This day has been set aside to meet Mari’s challenge! But first I need to have that 2nd cup of coffee while I allow myself to be still and know that God is with me, because it is good to wait quietly on Him. I desire to start the day finding sacred in the common and as I raise my hands, His glory is revealed.

On days when I have time I love to get out bits and pieces of fabric, common threads, and all sorts of supplies and be an artsy craftsy babe. I brought boxes of material with me although it’s possible I will work for fabric when it runs out.

Most days we’re involved in ministry so fabulous I don’t have time for anything else. We love to host people in our home and often have someone over on Thursday for dinner when I make everything way more homemade than I would have in the U.S. because I can no longer run to Greg’s General Store to buy the ready-made products.

(There are a lot of things I can’t get here so no daydreaming about grits, fried okra or cornbread and beans!)

Here in my little corner of the world, I often feel like a resident alien. People are nice but it’s still hard for me to follow the threads of conversation in Spanish. As tough as it is, I have to remember that it coulda’ been worse -- God could have sent me to some country where the lingua is even more difficult!

Do you ever think about how people see you? I wonder, because of my limited linguistics, do I come across as the village idiot savant? Does being quiet because I don't know what to say translate into haughty like a Queen B? Or does my goofy humor prove I’m just a fun old hag?

From my perspective, there’s only one thing I can do to help others see me the way I’d like to be seen: Be more like Christ. And I do that by daily Scripture reading, prayer and obedience to His Word.

Don’t look now but it’s YOUR turn to play tag! If you’re reading this, you’re IT!

Friday, June 12, 2009

It's going to be a sew-sew day

Seeing as how the house is clean (we're not even going to think about the telarañas) and I just finished with Spanish and because the hubby is off fixing pipes at Sta. Rosa, I have the WHOLE AFTERNOON to do whatever I want.

And what I want is to do a little baking (so the hubby has something nice to enjoy when he returns) and a lot of sewing. I'd like to finish the shopping bag I started last weekend, and make a clothespin bag -- to replace the gallon size zip lock I've been using for nine months. That zip lock is a mighty durable piece of plastic but it is showing some signs of wear ☺ Plus I have a lovely piece of green fabric that just needs hemmed and then I can use it as a tablecloth in the dining room.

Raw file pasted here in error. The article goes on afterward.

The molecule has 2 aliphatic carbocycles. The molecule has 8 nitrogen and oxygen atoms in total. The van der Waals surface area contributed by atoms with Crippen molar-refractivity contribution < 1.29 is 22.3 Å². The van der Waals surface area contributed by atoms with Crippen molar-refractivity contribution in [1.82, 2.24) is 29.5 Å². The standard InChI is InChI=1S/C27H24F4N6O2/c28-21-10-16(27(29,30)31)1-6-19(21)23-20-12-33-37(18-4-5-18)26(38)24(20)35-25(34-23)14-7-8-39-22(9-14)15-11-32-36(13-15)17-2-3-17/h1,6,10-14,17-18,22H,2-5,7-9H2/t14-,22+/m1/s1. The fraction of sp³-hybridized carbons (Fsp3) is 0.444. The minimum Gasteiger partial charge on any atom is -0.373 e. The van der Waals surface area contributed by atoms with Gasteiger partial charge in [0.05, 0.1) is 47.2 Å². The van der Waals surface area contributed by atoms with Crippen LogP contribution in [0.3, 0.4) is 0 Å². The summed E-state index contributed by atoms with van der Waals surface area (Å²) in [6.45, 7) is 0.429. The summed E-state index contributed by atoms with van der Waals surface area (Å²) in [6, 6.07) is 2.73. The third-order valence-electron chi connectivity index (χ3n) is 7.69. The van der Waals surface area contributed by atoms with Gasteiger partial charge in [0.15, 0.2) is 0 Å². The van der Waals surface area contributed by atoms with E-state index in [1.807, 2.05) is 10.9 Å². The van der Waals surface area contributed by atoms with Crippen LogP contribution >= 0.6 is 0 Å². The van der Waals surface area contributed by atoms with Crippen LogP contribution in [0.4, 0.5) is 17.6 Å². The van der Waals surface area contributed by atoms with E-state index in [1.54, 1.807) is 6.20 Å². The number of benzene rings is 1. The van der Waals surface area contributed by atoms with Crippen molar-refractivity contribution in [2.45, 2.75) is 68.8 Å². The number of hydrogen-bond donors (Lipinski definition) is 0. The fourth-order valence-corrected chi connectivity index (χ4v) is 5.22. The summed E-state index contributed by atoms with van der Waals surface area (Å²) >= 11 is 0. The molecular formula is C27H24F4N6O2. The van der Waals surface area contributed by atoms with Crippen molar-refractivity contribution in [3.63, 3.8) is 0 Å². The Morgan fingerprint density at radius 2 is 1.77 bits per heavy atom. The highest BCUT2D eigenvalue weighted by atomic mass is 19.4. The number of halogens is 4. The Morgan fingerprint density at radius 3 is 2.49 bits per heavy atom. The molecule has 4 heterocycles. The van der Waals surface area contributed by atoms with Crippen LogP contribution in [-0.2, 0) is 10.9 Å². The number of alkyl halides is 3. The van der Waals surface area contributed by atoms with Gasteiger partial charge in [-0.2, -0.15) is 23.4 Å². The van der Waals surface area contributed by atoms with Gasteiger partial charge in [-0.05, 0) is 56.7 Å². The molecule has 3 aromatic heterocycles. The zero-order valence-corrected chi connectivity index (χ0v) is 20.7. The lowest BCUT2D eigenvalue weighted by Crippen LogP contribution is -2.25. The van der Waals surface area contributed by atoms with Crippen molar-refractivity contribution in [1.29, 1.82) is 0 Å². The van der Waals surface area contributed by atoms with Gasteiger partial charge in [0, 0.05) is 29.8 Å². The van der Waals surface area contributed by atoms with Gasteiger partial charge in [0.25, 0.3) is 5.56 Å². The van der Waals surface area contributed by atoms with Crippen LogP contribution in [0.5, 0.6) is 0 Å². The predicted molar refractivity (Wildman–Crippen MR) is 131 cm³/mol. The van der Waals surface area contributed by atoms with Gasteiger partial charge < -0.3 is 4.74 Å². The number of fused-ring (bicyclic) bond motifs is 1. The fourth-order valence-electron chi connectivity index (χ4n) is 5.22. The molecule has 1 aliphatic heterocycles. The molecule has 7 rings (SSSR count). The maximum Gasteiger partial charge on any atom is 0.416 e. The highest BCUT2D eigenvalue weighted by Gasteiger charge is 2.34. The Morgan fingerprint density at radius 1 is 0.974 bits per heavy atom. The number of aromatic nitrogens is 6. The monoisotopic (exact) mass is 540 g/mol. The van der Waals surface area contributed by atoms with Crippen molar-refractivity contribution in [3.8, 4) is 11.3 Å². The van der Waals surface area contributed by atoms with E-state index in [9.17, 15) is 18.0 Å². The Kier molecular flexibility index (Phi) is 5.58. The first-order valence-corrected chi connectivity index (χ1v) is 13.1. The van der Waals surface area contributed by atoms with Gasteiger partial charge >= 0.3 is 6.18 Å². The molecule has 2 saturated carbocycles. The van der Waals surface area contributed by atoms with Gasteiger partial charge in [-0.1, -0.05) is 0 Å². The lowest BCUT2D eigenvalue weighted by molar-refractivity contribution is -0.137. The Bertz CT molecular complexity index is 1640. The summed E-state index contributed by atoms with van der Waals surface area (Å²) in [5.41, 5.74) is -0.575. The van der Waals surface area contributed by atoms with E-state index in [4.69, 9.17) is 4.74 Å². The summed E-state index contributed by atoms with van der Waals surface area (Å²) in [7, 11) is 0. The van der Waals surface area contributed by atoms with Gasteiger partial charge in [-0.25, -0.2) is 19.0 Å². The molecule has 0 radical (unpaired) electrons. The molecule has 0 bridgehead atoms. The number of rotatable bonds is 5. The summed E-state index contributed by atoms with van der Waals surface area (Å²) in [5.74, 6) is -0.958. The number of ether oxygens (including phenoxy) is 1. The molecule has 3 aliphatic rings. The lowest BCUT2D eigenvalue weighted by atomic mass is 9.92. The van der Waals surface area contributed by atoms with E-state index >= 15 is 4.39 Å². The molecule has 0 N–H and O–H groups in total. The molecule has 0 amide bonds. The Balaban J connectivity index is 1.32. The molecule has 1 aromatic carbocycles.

As I sew I plan to think through the tag from Mari and try to formulate my response. She was so creative with hers!

If inspiration hits, I'll be back later today. If not, I may not leave the sewing room except to come out for food. Hasta luego!

Thursday, June 11, 2009

A day in the kitchen

My head is buzzing. Bzzzzzzzz. I've been whipping around the house today, cleaning, cooking, packing, doing laundry... The hubby and a friend are going to go to Sta. Rosa to work on the plumbing Friday and it could turn into a two-day job. That means he needs clothes and I'm sending clean sheets and towels, too. I've been cooking up a storm in order to send plenty of food so they don't have to stop and cook themselves. I think the oven was on for close to four hours as I roasted a chicken, made bread and then fixed a coffee cake.

You're probably wondering: why didn't she do more than one thing at a time? My stove, and therefore the oven, is tiny. What we'd call an apartment size stove in the U.S. Here it's the most common size.

That made me think that maybe you'd like to see photos of my house. Not that it's so different from a house in the U.S., just smaller in general. All tile floors, stucco walls, metal window and door frames... Hmmmm, can't think of anything else off the top of my head. Anyway, I went around today taking lots of pictures which I'll share on Sunday with Project 365.

A few things that are in the photos that wouldn't have been there a few days ago include some nightstands and a dresser (which I'm using as a sideboard in the dining room to hold napkins, tableclothes, games, etc.). I've shared our frustration at trying to find decent furniture at a reasonable price and that we'd about come to the conclusion that the hubby just needed to build everything.

Our neighbor, who doesn't actually live next door but owns the house, has decided to rent it and needed to clear out all the furniture still left there. So we were able to buy a few things we'd been looking for, like the nightstands. We also scored a small, very old but functioning washer to take to Sta. Rosa. Yay!!!!

AND perhaps most importantly: a used-but-in-very-good-condition mattress set for Sta. Rosa. Yes we have beds, but the mattresses are pitiful. As much as we love going to Sta. Rosa, a few days out there and we can barely walk because the mattresses are so uncomfortable.